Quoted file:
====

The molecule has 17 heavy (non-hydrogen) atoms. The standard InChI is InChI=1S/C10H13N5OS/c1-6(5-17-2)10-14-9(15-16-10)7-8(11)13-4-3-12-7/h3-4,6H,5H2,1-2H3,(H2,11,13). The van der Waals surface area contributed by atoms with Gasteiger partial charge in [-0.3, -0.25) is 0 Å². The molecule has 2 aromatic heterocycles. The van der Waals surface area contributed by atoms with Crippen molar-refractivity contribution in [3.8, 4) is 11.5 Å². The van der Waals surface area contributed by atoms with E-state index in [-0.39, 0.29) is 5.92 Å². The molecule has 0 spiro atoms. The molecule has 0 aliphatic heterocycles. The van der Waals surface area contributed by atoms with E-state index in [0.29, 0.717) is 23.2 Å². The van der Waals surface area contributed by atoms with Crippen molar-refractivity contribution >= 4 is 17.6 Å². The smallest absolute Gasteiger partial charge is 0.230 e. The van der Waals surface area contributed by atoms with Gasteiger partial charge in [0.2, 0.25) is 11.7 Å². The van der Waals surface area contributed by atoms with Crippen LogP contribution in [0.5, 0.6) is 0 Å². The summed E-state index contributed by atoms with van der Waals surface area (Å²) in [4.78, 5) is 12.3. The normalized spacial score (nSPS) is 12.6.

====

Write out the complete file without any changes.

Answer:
The molecule has 17 heavy (non-hydrogen) atoms. The standard InChI is InChI=1S/C10H13N5OS/c1-6(5-17-2)10-14-9(15-16-10)7-8(11)13-4-3-12-7/h3-4,6H,5H2,1-2H3,(H2,11,13). The van der Waals surface area contributed by atoms with Gasteiger partial charge in [-0.3, -0.25) is 0 Å². The molecule has 2 aromatic heterocycles. The van der Waals surface area contributed by atoms with Crippen molar-refractivity contribution in [3.8, 4) is 11.5 Å². The van der Waals surface area contributed by atoms with E-state index in [-0.39, 0.29) is 5.92 Å². The molecule has 0 spiro atoms. The molecule has 0 aliphatic heterocycles. The van der Waals surface area contributed by atoms with E-state index in [0.29, 0.717) is 23.2 Å². The van der Waals surface area contributed by atoms with Crippen molar-refractivity contribution >= 4 is 17.6 Å². The smallest absolute Gasteiger partial charge is 0.230 e. The van der Waals surface area contributed by atoms with Gasteiger partial charge in [0.2, 0.25) is 11.7 Å². The van der Waals surface area contributed by atoms with Crippen LogP contribution in [0.5, 0.6) is 0 Å². The summed E-state index contributed by atoms with van der Waals surface area (Å²) in [4.78, 5) is 12.3. The normalized spacial score (nSPS) is 12.6.